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Publication numberUS20080066048 A1
Publication typeApplication
Application numberUS 11/766,197
Publication dateMar 13, 2008
Filing dateJun 21, 2007
Priority dateSep 11, 2006
Also published asCN101174210A, DE602006019727D1, EP1898345A1, EP1898345B1, EP2293230A1, EP2293230B1, US8239819
Publication number11766197, 766197, US 2008/0066048 A1, US 2008/066048 A1, US 20080066048 A1, US 20080066048A1, US 2008066048 A1, US 2008066048A1, US-A1-20080066048, US-A1-2008066048, US2008/0066048A1, US2008/066048A1, US20080066048 A1, US20080066048A1, US2008066048 A1, US2008066048A1
InventorsUdo Hafermann, Harald Schoning, Ulrich Post
Original AssigneeUdo Hafermann, Harald Schoning, Ulrich Post
Export CitationBiBTeX, EndNote, RefMan
External Links: USPTO, USPTO Assignment, Espacenet
Method And System For Managing The Lifecycle Of A Service Oriented Architecture
US 20080066048 A1
Abstract
Managing the lifecycle of a service oriented architecture (SOA). The method may include selecting a subset of a plurality of objects of the SOA for lifecycle management in accordance with the requirements of an organization implementing the SOA, and assigning a lifecycle property to each member of the subset of the plurality of objects of the SOA.
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Claims(20)
1. Method for managing the lifecycle of a service oriented architecture (SOA) comprising:
a. selecting a subset of a plurality of objects of the SOA for lifecycle management in accordance with requirements of an organization implementing the SOA; and
b. assigning a lifecycle property to each member of the subset of the plurality of objects of the SOA;
wherein each lifecycle property is stored in a memory, and wherein the lifecycle properties are useable to manage a lifecycle of the SOA.
2. Method according to claim 1, wherein a. comprises selecting at least one object type of a plurality of object types of the SOA and wherein b. comprises assigning a lifecycle property to each object of the SOA belonging to the selected object type.
3. Method according to claim 1, wherein the subset selected in a. includes an object comprising an aggregation of objects of the SOA and wherein each aggregated object of the SOA inherits the lifecycle property.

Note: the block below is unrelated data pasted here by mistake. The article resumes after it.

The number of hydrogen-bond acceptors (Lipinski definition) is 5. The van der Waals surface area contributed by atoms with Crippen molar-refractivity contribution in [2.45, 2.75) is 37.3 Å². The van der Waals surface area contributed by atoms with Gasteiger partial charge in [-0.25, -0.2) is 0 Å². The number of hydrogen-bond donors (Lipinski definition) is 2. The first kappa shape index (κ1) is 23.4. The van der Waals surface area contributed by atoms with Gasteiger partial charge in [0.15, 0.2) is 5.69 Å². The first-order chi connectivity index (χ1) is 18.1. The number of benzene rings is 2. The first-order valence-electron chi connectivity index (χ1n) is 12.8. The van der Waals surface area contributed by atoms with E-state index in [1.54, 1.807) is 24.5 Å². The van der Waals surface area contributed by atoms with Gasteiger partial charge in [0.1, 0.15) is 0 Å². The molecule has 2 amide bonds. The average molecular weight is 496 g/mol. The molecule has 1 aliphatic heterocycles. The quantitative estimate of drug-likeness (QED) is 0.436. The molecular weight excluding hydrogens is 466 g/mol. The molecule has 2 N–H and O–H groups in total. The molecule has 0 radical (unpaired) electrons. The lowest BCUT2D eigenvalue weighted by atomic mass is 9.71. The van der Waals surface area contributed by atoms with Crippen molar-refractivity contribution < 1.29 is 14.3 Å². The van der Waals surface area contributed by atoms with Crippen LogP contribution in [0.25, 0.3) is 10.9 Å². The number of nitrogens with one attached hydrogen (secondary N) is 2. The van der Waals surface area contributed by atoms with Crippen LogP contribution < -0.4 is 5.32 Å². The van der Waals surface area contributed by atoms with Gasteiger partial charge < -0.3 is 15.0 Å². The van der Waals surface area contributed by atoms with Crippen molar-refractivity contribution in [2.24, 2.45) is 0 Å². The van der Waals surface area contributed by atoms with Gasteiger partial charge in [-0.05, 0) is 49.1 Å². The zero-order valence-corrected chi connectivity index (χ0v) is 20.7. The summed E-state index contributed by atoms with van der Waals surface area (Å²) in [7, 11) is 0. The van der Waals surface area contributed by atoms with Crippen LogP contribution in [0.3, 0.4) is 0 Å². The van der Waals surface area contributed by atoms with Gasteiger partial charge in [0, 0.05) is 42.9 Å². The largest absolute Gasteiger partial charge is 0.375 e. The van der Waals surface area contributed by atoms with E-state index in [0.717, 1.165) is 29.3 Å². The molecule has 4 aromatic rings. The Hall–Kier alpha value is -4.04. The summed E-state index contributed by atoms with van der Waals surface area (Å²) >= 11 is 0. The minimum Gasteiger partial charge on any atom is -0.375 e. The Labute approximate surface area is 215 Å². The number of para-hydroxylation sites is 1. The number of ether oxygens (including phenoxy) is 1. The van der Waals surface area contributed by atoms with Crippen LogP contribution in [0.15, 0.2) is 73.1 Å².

4. Method according to claim 1, further comprising:
defining, in accordance with the requirements of the organization implementing the SOA, at least one of a plurality of lifecycle states, which is reflected by the lifecycle property.
5. Method according to claim 4, further comprising:
defining, in accordance with the requirements of the organization implementing the SOA, at least one of a plurality of lifecycle stages, wherein each lifecycle stage comprises one or more lifecycle states which is reflected by the lifecycle property.
6. Method according to claim 5, wherein each stage corresponds to a registry comprising objects of the SOA during the respective lifecycle stage.
7. Method according to claim 4, wherein one or more of the lifecycle states for a first object of the selected subset are different from one or more of the lifecycle states for a second object of the selected subset.
8. Method according to claim 4, further comprising:
defining, in accordance with the requirements of the organization implementing the SOA, at least one of a plurality of transition states reflected by the lifecycle property.
9. Method according to claim 8, wherein the lifecycle property restricts the transition from one state of the lifecycle to the next depending on the approval of one or more authorized users of the implementing organization.